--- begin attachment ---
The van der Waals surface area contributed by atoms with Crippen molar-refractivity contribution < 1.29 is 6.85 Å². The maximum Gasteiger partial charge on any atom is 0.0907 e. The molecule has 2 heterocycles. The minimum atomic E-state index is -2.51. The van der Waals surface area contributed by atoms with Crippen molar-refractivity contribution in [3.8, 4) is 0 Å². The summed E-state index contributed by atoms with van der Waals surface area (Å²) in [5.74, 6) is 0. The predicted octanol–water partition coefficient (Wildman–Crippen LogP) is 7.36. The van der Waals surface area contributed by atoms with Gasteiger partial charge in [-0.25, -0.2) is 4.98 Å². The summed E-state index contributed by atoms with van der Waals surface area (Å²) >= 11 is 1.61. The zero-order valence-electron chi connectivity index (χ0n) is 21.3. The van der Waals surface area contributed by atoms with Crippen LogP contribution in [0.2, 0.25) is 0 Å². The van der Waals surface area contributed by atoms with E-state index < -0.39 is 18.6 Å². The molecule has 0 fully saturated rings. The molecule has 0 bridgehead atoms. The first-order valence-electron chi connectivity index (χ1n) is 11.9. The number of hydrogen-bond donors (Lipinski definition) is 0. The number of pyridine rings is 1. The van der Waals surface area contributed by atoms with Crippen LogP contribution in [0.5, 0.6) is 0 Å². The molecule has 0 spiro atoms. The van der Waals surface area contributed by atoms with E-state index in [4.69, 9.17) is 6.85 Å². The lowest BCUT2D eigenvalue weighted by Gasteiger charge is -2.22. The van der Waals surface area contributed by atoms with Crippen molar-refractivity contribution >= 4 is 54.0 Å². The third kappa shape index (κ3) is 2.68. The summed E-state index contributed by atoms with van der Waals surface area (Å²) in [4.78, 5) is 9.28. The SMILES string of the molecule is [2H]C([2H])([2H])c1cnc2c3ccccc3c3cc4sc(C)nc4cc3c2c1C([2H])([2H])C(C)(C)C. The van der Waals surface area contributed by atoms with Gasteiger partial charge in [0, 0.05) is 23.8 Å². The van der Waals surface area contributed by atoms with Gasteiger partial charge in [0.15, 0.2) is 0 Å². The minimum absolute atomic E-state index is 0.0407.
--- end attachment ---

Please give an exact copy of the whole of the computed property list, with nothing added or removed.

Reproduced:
The van der Waals surface area contributed by atoms with Crippen molar-refractivity contribution < 1.29 is 6.85 Å². The maximum Gasteiger partial charge on any atom is 0.0907 e. The molecule has 2 heterocycles. The minimum atomic E-state index is -2.51. The van der Waals surface area contributed by atoms with Crippen molar-refractivity contribution in [3.8, 4) is 0 Å². The summed E-state index contributed by atoms with van der Waals surface area (Å²) in [5.74, 6) is 0. The predicted octanol–water partition coefficient (Wildman–Crippen LogP) is 7.36. The van der Waals surface area contributed by atoms with Gasteiger partial charge in [-0.25, -0.2) is 4.98 Å². The summed E-state index contributed by atoms with van der Waals surface area (Å²) >= 11 is 1.61. The zero-order valence-electron chi connectivity index (χ0n) is 21.3. The van der Waals surface area contributed by atoms with Crippen LogP contribution in [0.2, 0.25) is 0 Å². The van der Waals surface area contributed by atoms with E-state index < -0.39 is 18.6 Å². The molecule has 0 fully saturated rings. The molecule has 0 bridgehead atoms. The first-order valence-electron chi connectivity index (χ1n) is 11.9. The number of hydrogen-bond donors (Lipinski definition) is 0. The number of pyridine rings is 1. The van der Waals surface area contributed by atoms with Crippen LogP contribution in [0.5, 0.6) is 0 Å². The molecule has 0 spiro atoms. The van der Waals surface area contributed by atoms with E-state index in [4.69, 9.17) is 6.85 Å². The lowest BCUT2D eigenvalue weighted by Gasteiger charge is -2.22. The van der Waals surface area contributed by atoms with Crippen molar-refractivity contribution >= 4 is 54.0 Å². The third kappa shape index (κ3) is 2.68. The summed E-state index contributed by atoms with van der Waals surface area (Å²) in [4.78, 5) is 9.28. The SMILES string of the molecule is [2H]C([2H])([2H])c1cnc2c3ccccc3c3cc4sc(C)nc4cc3c2c1C([2H])([2H])C(C)(C)C. The van der Waals surface area contributed by atoms with Gasteiger partial charge in [0, 0.05) is 23.8 Å². The van der Waals surface area contributed by atoms with Gasteiger partial charge in [0.15, 0.2) is 0 Å². The minimum absolute atomic E-state index is 0.0407.